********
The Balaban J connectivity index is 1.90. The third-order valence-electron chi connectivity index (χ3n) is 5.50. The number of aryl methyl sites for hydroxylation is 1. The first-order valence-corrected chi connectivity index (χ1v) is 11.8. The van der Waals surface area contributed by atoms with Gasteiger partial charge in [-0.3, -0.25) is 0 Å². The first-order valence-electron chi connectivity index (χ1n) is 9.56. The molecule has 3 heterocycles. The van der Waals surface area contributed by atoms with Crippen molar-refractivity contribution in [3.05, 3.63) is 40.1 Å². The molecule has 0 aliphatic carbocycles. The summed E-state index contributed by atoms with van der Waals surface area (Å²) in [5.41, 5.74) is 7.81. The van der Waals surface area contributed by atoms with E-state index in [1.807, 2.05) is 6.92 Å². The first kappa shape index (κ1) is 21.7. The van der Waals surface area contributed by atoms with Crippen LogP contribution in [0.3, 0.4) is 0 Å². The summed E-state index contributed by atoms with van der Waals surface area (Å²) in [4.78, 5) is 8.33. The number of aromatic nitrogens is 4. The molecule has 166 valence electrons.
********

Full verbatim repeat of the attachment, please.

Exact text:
The Balaban J connectivity index is 1.90. The third-order valence-electron chi connectivity index (χ3n) is 5.50. The number of aryl methyl sites for hydroxylation is 1. The first-order valence-corrected chi connectivity index (χ1v) is 11.8. The van der Waals surface area contributed by atoms with Gasteiger partial charge in [-0.3, -0.25) is 0 Å². The first-order valence-electron chi connectivity index (χ1n) is 9.56. The molecule has 3 heterocycles. The van der Waals surface area contributed by atoms with Crippen molar-refractivity contribution in [3.05, 3.63) is 40.1 Å². The molecule has 0 aliphatic carbocycles. The summed E-state index contributed by atoms with van der Waals surface area (Å²) in [5.41, 5.74) is 7.81. The van der Waals surface area contributed by atoms with E-state index in [1.807, 2.05) is 6.92 Å². The first kappa shape index (κ1) is 21.7. The van der Waals surface area contributed by atoms with Crippen LogP contribution in [0.3, 0.4) is 0 Å². The summed E-state index contributed by atoms with van der Waals surface area (Å²) in [4.78, 5) is 8.33. The number of aromatic nitrogens is 4. The molecule has 166 valence electrons.